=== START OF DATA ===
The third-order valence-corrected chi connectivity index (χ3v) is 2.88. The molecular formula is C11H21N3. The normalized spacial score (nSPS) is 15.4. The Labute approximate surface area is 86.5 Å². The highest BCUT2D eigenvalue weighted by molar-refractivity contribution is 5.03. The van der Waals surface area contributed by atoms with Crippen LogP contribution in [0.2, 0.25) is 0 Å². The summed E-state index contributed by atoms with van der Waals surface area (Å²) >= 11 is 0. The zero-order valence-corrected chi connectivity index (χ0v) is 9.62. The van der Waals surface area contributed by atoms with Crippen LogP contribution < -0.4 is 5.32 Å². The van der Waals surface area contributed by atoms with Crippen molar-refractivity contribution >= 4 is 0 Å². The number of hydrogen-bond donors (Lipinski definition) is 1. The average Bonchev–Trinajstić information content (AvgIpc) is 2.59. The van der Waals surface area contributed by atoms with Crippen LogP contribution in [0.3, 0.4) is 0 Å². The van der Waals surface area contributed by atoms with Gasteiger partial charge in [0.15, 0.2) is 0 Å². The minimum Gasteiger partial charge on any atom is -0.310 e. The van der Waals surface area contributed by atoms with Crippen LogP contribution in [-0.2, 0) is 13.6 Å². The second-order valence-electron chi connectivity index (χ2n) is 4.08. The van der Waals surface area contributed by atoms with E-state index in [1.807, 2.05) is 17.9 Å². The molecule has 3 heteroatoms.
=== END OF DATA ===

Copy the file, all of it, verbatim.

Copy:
The third-order valence-corrected chi connectivity index (χ3v) is 2.88. The molecular formula is C11H21N3. The normalized spacial score (nSPS) is 15.4. The Labute approximate surface area is 86.5 Å². The highest BCUT2D eigenvalue weighted by molar-refractivity contribution is 5.03. The van der Waals surface area contributed by atoms with Crippen LogP contribution in [0.2, 0.25) is 0 Å². The summed E-state index contributed by atoms with van der Waals surface area (Å²) >= 11 is 0. The zero-order valence-corrected chi connectivity index (χ0v) is 9.62. The van der Waals surface area contributed by atoms with Crippen LogP contribution < -0.4 is 5.32 Å². The van der Waals surface area contributed by atoms with Crippen molar-refractivity contribution >= 4 is 0 Å². The number of hydrogen-bond donors (Lipinski definition) is 1. The average Bonchev–Trinajstić information content (AvgIpc) is 2.59. The van der Waals surface area contributed by atoms with Crippen LogP contribution in [0.3, 0.4) is 0 Å². The van der Waals surface area contributed by atoms with Gasteiger partial charge in [0.15, 0.2) is 0 Å². The minimum Gasteiger partial charge on any atom is -0.310 e. The van der Waals surface area contributed by atoms with Crippen LogP contribution in [-0.2, 0) is 13.6 Å². The second-order valence-electron chi connectivity index (χ2n) is 4.08. The van der Waals surface area contributed by atoms with E-state index in [1.807, 2.05) is 17.9 Å². The molecule has 3 heteroatoms.